Nora Roberts did not have to travel far to find her setting for Birthright. She instead looked out her window and wrote about the town where she lives. Birthright, the author’s 31st non-series novel, is set in the fictional town of Woodboro, Maryland. This serene community has seen its share of disruptions, but the discovery of a Native American archaeological site is unearthing more than just bones.
How would you react if you found out that everything you knew about your life was false? What would you do to discover the truth? These are the questions that wait for Dr. Callie Dunbrook as she arrives to oversee the archaeological dig. Callie has been called back from sabbatical for this project, because her boss needs the best bone specialist on his team. This also means that her ex-husband, Jake Greystone, has also been hired as the head anthropologist for the excavation. As Callie begins to discover the facts of her past, one thing is clear - someone wants to see the secrets remain buried - and is willing to kill to keep them hidden.
As usual, Nora Roberts skillfully weaves together several story threads to produce a stunning tapestry. The base storyline, involving Callie’s family , is an emotional roller coaster. As she slowly uncovers the soil on the project site, Callie also slowly uncovers the startling facts that surround her entire life. As she turns to Jake for moral support, it becomes clear that their love for one another did not stop when the divorce papers were signed. This thread is the most obvious. What made this book even more interesting for me were the other stories it contained; stories about loss and the role that tragedy plays in family dynamics, about grief and the courage to forge a new life from the ashes of the past. The secondary characters are intriguing, their paths to love tenuous, and they emerge from the pages with strong voices and compelling threads of their own.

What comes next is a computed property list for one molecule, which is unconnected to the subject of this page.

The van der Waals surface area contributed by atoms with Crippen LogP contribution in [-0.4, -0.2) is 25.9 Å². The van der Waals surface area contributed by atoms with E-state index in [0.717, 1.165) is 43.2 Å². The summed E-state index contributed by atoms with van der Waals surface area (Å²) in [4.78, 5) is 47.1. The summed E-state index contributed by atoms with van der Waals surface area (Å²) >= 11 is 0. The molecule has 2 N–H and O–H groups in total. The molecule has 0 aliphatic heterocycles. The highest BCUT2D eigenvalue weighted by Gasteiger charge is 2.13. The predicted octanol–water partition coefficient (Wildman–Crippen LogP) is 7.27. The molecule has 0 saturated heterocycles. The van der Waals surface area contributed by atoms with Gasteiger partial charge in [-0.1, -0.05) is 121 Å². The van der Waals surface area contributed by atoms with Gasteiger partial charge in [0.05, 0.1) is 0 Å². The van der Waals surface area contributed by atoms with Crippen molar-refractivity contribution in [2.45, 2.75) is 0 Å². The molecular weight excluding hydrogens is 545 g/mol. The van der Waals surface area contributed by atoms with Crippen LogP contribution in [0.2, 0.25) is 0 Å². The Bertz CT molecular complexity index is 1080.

Birthright is a must-read for every Nora Roberts fan, and would be an excellent introduction to this prolific author for those who have never read her books before. I can guarantee that once read, this book will go up on the “keeper” shelf to be read again.